Front Runner Events has a longstanding relationship with Racecheck, who have provided our events with pacers for the last couple of years. For 2021, unfortunately, we’re unable to offer pacers at our events, however, we want our runners to have some sound advice about pacing themselves during our events.
Chris Baker, a member of the Racecheck #VisorClub community and a pacer who has lots of experience at pacing, has provided us with a blog about pacing for a sub-2-hour half marathon. If a sub-2-hour half is one of your race targets, or whether you want some general pacing advice, take a read of Chris’ blog below.
Having paced various distances over the years, ranging from 10km to marathons, Chris really does know his mile/KM splits to get you over that finish line in your target time. However, the flag Chris has mainly carried on his back at events, is the much sought after half marathon sub-2-hour target (21 times now with more to come soon, now that we are back racing after COVID-19 and four times at our very own Swansea Half).
“I’m not telling you about my experience to impress or boast, but rather to hope that I might be able to impart some valuable advice that I’ve learned during my time as a pacer.
I love pacing sub 2 hours and helping runners achieve that holy grail that many have tried years to achieve. I’ve paced faster times, but the joy and gratitude that runners express after finally dipping under 2 hours is hugely fulfilling for me and feels like I’m giving something back to the running community.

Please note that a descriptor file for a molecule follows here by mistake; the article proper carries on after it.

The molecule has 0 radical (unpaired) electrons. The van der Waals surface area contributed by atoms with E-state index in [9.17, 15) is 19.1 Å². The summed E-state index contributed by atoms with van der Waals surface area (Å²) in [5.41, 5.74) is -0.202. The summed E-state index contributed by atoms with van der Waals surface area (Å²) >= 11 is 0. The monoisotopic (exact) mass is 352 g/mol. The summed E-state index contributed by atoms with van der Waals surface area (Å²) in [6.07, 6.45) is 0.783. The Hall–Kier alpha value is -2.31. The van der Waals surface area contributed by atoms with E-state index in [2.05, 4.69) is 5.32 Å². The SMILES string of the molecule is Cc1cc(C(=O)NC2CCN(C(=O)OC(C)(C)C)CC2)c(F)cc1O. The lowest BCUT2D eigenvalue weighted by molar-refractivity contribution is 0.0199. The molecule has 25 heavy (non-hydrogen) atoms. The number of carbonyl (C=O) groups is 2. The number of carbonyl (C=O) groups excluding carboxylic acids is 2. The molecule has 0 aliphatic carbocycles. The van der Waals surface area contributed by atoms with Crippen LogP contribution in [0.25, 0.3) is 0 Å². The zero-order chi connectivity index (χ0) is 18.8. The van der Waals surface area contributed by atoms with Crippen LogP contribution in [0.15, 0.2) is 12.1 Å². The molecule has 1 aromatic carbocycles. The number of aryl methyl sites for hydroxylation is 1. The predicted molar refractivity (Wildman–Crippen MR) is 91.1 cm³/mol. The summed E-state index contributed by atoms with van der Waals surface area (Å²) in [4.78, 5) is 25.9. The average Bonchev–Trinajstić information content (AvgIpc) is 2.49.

Following a pacer is a great way to take the pressure, strategy and stress off yourself, let the pacer take care of that for you – they’ll constantly be re-calculating the time needed to reach the finish at their goal time. Different pacers use different strategies; however, I always aim to bring my runners in within 60 seconds of the goal.
So, for a 2-hour pace, I would hope to finish in 1 hour 59 minutes something (nobody wants to finish in 2hours and 1 second, so being slightly quicker is imperative). They should also be running a constant pace throughout the race – this saves valuable energy. I too often see tired runners at the tail-end of a race, walking or running slowly then sprinting off when they see the 2-hour flag pass them. I often tell them that if that’s their aim, follow me and spring past me in the final 500m, rather than racing me and trying to stay in front. That vital energy saving will hold you in good stead at the end of the race.
It also might sound obvious, and you’ll have heard it before - BUT DON’T START TOO FAST! Your race can literally be ruined in the first few km’s. This is especially true in the large races, where the many runners, loud crowd support and adrenaline will spur you on. If the race is very crowded at the start, many feel the need to make up for a slow, cramped start by sprinting off – you can make your time back gradually over the race if this happens.
We all know we need to test your race-day kit and nutrition in the build up to the race, nothing should be new or left to chance. In your training you should have been working towards your target goal, however, if the weather is warm or humid, consider if your race pace goal should be altered, as it can make a big difference.
During the London Marathon in 2018 (the hottest on record), I felt in Personal Best form before the start. However, 10miles in, I realised that the heat wasn’t going to make a PB possible and scaled back my speed – I finished approx. 20 minutes worse than I’d planned, but sometimes there are things that can’t be controlled or planned! If I had carried on pushing at the same speed, I know for sure that the wheels would have fallen off and my finish time would have been much worse.